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Spice Up Your Life

posted by Anne Marie O’Connor
filed under diet postings
Chicken in wine sauce. Peppery pasta salad. Salmon with dill. It seems that healthy eating has come a long way from cottage cheese and celery sticks, says Jackie Newgent, R.D., a spokesperson for the American Dietetic Association and a nutritional consultant in New York City. Newgent offers these tasty, low-calorie ways to spice up your eating without spoiling your diet.


Get sweet on sour. Adding an acid such as wine, fruit juice, or vinegar to food can give it an intense taste boost. "It can be something as simple as adding balsamic vinegar to a raw tomato, which brings out its flavor," says Newgent. Liven up a cup of soup with a splash of dry sherry or lemon juice, or try an acid-enhanced sauce in lieu of gravy or other high-fat accompaniments. Start by sautéing onions and garlic, then adding wine, lemon, or lime juice, or even a splash of vinegar. Cook for a few minutes until some of the liquid evaporates. Then spoon it over meat, poultry, or fish for a healthy meal that would have even Julia Child smacking her lips.


Sample some spices. Everyone knows that herbs and spices are a great way to enhance flavor, but many are overwhelmed by that vast array of mysterious powders in their kitchen cupboards. "What I usually suggest is that you purchase one extra spice or herb and start working with that," says Newgent. You could, for example, begin with some dried dill, which "would go with carrots, fish, potatoes, and rice." Or sprinkle cinnamon over oatmeal or rice. Also, experiment with a fresh herb such as basil. "Chop it up and sprinkle it on your pasta dishes," she advises. "It goes well with chicken, or anything tomato, and even beans and grains [such as] couscous."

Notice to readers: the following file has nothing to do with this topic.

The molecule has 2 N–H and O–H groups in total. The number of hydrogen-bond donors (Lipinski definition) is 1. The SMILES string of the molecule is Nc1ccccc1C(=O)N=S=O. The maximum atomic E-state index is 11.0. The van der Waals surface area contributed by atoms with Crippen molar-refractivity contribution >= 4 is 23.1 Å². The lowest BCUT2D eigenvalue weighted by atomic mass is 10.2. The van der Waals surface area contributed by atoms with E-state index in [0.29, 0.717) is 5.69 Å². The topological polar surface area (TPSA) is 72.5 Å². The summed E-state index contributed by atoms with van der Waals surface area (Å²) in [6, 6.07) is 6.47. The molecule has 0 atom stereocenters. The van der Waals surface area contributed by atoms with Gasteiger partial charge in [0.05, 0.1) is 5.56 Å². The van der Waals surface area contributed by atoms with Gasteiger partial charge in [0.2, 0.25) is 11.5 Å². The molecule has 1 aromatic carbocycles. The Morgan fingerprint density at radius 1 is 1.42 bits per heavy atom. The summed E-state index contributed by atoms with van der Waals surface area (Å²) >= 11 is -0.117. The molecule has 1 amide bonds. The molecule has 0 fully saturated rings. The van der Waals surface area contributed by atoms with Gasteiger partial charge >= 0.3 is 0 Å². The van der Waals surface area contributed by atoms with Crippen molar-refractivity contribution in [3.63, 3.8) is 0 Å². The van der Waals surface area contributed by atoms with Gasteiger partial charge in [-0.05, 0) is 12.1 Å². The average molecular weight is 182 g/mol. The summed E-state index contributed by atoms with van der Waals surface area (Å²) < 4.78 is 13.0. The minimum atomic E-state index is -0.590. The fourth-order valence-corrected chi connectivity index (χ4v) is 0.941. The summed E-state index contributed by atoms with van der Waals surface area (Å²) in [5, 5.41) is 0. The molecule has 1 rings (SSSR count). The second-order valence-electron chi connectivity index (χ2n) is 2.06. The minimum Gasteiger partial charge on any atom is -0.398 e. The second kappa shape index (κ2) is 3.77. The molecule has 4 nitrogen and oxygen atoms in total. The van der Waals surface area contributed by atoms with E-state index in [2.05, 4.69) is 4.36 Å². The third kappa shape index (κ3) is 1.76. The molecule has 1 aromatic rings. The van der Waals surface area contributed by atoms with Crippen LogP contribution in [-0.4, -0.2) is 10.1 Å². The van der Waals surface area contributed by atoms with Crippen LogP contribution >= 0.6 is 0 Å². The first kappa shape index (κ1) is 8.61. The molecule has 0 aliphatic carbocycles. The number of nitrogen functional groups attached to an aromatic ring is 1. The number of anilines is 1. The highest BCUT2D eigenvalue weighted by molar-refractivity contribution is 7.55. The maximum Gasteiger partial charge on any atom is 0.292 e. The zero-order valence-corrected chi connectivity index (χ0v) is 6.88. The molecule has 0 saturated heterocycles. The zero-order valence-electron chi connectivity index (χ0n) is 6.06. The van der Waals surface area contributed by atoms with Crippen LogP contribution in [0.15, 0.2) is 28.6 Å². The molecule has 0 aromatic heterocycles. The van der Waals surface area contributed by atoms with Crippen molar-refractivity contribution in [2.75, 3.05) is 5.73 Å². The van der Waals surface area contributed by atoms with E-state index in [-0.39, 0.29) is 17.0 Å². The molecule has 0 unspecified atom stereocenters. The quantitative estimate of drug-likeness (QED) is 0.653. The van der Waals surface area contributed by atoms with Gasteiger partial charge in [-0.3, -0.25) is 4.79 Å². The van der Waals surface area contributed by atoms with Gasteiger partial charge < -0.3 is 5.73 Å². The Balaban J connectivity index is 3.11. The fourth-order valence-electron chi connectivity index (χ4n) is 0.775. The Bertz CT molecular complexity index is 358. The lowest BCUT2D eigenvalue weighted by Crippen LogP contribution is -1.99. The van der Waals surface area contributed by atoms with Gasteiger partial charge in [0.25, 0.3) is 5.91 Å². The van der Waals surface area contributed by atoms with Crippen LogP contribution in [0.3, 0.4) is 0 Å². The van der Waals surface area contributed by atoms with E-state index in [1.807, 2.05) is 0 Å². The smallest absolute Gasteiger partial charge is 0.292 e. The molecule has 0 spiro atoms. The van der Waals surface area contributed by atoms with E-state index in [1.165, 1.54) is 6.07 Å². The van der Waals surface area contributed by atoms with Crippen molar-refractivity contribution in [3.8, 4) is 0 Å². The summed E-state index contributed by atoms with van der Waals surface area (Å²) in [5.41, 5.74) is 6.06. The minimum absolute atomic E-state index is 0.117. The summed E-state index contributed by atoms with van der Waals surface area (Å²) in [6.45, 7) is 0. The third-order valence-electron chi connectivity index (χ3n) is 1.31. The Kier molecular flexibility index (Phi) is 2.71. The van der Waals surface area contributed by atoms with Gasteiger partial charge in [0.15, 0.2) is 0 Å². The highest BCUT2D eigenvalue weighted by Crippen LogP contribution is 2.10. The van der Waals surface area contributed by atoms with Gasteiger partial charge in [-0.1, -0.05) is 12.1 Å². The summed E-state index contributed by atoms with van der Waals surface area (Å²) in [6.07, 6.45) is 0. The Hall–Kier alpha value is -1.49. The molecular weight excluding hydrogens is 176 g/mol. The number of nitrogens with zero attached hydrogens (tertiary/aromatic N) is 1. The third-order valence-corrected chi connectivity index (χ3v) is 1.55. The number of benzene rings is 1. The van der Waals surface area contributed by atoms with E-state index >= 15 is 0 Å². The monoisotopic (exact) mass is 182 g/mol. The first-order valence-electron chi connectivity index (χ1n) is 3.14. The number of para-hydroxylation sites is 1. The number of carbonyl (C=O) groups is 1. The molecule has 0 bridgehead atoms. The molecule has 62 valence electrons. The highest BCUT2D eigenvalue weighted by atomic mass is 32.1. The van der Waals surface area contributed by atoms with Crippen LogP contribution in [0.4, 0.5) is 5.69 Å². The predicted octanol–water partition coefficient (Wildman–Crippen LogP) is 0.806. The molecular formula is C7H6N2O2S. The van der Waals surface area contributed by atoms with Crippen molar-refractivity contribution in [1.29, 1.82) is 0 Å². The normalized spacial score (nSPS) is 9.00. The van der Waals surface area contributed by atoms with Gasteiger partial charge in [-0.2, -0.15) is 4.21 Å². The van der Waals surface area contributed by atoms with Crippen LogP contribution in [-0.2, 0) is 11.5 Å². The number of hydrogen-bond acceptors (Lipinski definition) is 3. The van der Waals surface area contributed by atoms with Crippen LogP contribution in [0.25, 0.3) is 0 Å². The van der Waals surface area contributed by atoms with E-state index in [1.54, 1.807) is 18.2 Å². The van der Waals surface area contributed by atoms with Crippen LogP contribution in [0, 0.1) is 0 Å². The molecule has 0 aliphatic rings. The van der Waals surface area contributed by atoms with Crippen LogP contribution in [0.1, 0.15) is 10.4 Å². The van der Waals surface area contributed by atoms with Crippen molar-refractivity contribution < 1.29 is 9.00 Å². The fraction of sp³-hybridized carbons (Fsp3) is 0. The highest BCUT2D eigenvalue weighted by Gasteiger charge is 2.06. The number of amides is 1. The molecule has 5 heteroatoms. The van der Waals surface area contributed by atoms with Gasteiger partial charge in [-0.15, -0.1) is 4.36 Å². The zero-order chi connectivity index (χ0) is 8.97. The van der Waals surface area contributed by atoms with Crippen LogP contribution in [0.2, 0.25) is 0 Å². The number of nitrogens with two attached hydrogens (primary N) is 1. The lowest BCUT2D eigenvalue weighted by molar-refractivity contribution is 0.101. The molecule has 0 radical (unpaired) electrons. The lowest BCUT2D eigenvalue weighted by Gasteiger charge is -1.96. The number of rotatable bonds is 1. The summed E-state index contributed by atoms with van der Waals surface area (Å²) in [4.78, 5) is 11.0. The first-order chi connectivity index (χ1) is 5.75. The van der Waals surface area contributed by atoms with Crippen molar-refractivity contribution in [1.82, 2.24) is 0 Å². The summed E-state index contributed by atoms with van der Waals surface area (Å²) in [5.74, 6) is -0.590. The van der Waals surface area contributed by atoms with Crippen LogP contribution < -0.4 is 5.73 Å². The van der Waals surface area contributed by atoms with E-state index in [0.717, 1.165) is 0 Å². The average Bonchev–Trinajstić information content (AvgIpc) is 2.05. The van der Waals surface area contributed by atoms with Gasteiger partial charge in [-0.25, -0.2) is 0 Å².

Perk up plain-Jane veggies. Virtuous, yes, but vegetables can be a bit boring if not prepared properly. Newgent has three tricks to keep them tasty: First of all, instead of just serving one vegetable, mix up a colorful array of vegetables, such as broccoli, peppers, and carrots. Second, "don't be afraid of butter," she says. "A lot of people think, 'If I'm eating healthier, I have to avoid it.' You want to try and get away from that good food/bad food philosophy." Just use butter judiciously, she says. "Think teaspoons, not tablespoons." Finally, add crunch and flavor to vegetables with a topping of toasted bread crumbs (which can also take the place of cheese on casseroles and lasagna), a squirt of lemon juice, or a dollop of your favorite salsa. Bon appétit!


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